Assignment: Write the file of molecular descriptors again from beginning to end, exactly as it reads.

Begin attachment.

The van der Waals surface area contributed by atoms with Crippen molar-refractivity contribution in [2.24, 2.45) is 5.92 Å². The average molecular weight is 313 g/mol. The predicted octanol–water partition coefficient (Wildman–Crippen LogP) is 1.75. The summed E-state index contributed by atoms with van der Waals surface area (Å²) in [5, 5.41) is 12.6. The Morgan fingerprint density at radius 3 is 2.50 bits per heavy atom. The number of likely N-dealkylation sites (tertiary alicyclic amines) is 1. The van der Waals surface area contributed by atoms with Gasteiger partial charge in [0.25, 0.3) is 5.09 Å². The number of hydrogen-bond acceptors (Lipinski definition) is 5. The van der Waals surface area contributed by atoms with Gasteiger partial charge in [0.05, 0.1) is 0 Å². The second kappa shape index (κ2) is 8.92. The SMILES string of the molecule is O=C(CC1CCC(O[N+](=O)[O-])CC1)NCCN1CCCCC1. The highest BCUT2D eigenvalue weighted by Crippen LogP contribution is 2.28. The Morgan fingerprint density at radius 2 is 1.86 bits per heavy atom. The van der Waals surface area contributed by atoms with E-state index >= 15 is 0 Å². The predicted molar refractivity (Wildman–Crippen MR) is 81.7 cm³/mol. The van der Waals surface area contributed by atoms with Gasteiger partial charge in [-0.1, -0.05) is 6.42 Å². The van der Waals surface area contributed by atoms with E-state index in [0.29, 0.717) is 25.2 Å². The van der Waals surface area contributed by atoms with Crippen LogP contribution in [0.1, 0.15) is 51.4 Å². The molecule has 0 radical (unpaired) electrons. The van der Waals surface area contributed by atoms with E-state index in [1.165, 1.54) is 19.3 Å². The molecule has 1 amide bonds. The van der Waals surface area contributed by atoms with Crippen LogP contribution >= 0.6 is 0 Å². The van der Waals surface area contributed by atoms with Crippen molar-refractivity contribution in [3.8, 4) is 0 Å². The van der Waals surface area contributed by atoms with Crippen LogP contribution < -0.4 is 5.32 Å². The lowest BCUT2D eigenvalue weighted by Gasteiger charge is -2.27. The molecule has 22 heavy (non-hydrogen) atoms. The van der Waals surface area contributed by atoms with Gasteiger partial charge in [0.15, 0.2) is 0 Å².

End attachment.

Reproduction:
The van der Waals surface area contributed by atoms with Crippen molar-refractivity contribution in [2.24, 2.45) is 5.92 Å². The average molecular weight is 313 g/mol. The predicted octanol–water partition coefficient (Wildman–Crippen LogP) is 1.75. The summed E-state index contributed by atoms with van der Waals surface area (Å²) in [5, 5.41) is 12.6. The Morgan fingerprint density at radius 3 is 2.50 bits per heavy atom. The number of likely N-dealkylation sites (tertiary alicyclic amines) is 1. The van der Waals surface area contributed by atoms with Gasteiger partial charge in [0.25, 0.3) is 5.09 Å². The number of hydrogen-bond acceptors (Lipinski definition) is 5. The van der Waals surface area contributed by atoms with Gasteiger partial charge in [0.05, 0.1) is 0 Å². The second kappa shape index (κ2) is 8.92. The SMILES string of the molecule is O=C(CC1CCC(O[N+](=O)[O-])CC1)NCCN1CCCCC1. The highest BCUT2D eigenvalue weighted by Crippen LogP contribution is 2.28. The Morgan fingerprint density at radius 2 is 1.86 bits per heavy atom. The van der Waals surface area contributed by atoms with E-state index >= 15 is 0 Å². The predicted molar refractivity (Wildman–Crippen MR) is 81.7 cm³/mol. The van der Waals surface area contributed by atoms with Gasteiger partial charge in [-0.1, -0.05) is 6.42 Å². The van der Waals surface area contributed by atoms with E-state index in [0.29, 0.717) is 25.2 Å². The van der Waals surface area contributed by atoms with Crippen LogP contribution in [0.1, 0.15) is 51.4 Å². The molecule has 0 radical (unpaired) electrons. The van der Waals surface area contributed by atoms with E-state index in [1.165, 1.54) is 19.3 Å². The molecule has 1 amide bonds. The van der Waals surface area contributed by atoms with Crippen LogP contribution >= 0.6 is 0 Å². The van der Waals surface area contributed by atoms with Crippen molar-refractivity contribution in [3.8, 4) is 0 Å². The van der Waals surface area contributed by atoms with Crippen LogP contribution < -0.4 is 5.32 Å². The lowest BCUT2D eigenvalue weighted by Gasteiger charge is -2.27. The molecule has 22 heavy (non-hydrogen) atoms. The van der Waals surface area contributed by atoms with Gasteiger partial charge in [0.15, 0.2) is 0 Å².